It's raining like crazy in Austin today, and rumor was they intended to open the floodgates at Mansfield Dam, above Town Lake, which is what everyone here calls the not-really-a-lake formed by damming the Colorado River as it winds through town. Actually, its official name is Lady Bird Lake, because – get this – while Lady Bird Johnson was still alive she refused to allow the city to rename the lake after her. So naturally, after she passed away they did so anyway, simultaneously honoring Ms. Johnson and completely disrepecting her stated wishes in equal measure. At any rate, there is also a statue of Stevie Ray Vaughan perched along one of the trails that circumnavigates the lake, and I heard today first that the water was up to Stevie's waist, and next, that some wag had taken the time to put a life vest on the statue. Turns out the whole up-to-his-waist thing never happened; they decided not to open the floodgates upriver after all, but according to the Austin-American Statesman, the life jacket was still in place as of this evening in case anything changed.
I have to admit, I was a late bloomer re: SRV, and like so many things, it was teaching that brought him into my field of vision. I was already working summers at the National Guitar Workshop, ignoring the "rock" part of the "blues-rock" classes I was teaching, rationalizing that there was no need to explain everything I didn't know about Jeff Beck, Jimmy Page and Hendrix if I was showing people what I did know about B.B. King and Buddy Guy. This being the late '80s, kids would of course come up to me on a regular basis and ask what I thought of Stevie Ray Vaughan, and I would just say, well, I hear good things, but I haven't checked him out yet. It's worth noting that for many of us, this kind of deflection was pretty much a required skill, though as my friend and fellow teacher Chuck explained it to me, it usually worked more like this:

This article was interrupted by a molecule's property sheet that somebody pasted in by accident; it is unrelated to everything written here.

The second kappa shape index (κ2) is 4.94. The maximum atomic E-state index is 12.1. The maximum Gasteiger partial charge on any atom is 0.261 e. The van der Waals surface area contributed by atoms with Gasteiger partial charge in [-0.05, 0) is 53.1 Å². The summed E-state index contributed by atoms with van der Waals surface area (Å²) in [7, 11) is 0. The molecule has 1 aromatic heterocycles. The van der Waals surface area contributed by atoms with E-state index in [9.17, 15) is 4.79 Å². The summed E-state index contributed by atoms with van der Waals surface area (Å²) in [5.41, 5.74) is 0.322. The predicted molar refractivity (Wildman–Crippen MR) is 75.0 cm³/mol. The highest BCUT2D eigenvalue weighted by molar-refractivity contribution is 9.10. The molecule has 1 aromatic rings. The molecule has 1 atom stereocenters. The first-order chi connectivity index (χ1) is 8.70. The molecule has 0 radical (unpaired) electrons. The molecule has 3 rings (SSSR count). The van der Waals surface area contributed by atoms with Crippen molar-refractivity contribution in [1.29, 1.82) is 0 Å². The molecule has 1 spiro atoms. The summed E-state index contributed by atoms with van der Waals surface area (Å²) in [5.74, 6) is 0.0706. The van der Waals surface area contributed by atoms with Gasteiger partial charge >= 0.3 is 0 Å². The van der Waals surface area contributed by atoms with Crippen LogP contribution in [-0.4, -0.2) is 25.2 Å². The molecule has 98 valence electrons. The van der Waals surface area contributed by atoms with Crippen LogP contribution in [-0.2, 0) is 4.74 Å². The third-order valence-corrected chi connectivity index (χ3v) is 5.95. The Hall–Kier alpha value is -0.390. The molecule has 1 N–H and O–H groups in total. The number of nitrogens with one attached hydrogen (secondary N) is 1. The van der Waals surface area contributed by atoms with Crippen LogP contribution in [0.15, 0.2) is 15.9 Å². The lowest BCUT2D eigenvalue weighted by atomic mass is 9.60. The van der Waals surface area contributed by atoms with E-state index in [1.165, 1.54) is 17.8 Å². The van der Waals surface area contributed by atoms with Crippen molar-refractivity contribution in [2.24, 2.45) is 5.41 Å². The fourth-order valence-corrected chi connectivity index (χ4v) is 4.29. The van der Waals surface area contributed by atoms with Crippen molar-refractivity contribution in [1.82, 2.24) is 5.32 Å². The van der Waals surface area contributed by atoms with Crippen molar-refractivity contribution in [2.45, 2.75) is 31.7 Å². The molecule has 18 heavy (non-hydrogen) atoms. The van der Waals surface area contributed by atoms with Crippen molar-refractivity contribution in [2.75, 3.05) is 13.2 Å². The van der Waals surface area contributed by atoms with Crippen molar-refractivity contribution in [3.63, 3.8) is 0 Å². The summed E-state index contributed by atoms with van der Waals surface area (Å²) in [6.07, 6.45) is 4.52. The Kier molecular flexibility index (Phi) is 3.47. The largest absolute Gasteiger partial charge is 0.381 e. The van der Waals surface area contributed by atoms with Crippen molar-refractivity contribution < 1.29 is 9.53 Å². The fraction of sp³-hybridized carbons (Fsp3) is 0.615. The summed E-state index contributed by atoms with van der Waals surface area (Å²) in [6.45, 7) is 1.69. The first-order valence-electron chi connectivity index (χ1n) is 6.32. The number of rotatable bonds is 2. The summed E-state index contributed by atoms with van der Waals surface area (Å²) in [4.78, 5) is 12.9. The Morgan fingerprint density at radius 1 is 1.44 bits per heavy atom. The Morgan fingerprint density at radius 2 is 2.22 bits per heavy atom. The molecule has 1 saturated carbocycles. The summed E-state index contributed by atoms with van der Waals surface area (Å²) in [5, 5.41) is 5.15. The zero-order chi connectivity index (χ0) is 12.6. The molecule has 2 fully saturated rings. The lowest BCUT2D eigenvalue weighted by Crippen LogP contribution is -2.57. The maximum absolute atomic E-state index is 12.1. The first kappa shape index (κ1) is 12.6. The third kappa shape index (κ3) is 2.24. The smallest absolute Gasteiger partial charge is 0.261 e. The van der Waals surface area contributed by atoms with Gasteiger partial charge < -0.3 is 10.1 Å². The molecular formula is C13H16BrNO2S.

Student: "Do you know how to play that solo on [insert classic song from classic rock band]?"
Chuck: "Is that off of their fourth album [knowing full well that it is]?"
Chuck: "Oh yeah, see, I was always much more into their earlier stuff."
Part of the problem was that, although I can remember walking obliviously past a display for Texas Flood outside of a Strawberries record store at the mall as a teenager, the first thing anyone played for me was "Say What," the opening wah-wah workout from Couldn't Stand The Weather. And I just thought it was ridiculous, so I didn't get any further. Insufferable elitist that I am, it was "Riviera Paradise" that finally caught my ear – that, and trying to figure out how one guy could play both parts to "Pride and Joy" at once and make it sound so good. I eventually determined, and explained to the kids in my class, that there was more than one way to approach that mix of bass lines and chord stabs, but unless the way you figured out would work standing up drunk in a bar at 2 in the morning, you were probably making it too complicated.
Now I live in a place with a statue of Stevie Ray Vaughan, and people who remember standing in line behind the guitarist at the university CVS, where the late local blues DJ used to front the Cobras, and every other cool joint in town is done up with original posters from actual Fabulous Thunderbirds, James Cotton and Muddy Waters shows at Antone's. Stevie Ray's one of those musicians I don't really listen to that much anymore, unless it comes on when I'm tuned in to one of the local left-of-the-dial stations. But when I hear him, I always think, "ohhhh, right. That's why everyone loved that guy. Listen to that."
Sometimes, just remembering that certain things are revered for a good reason puts a spring in my step. Even – or maybe especially – when it's flooding down in Texas.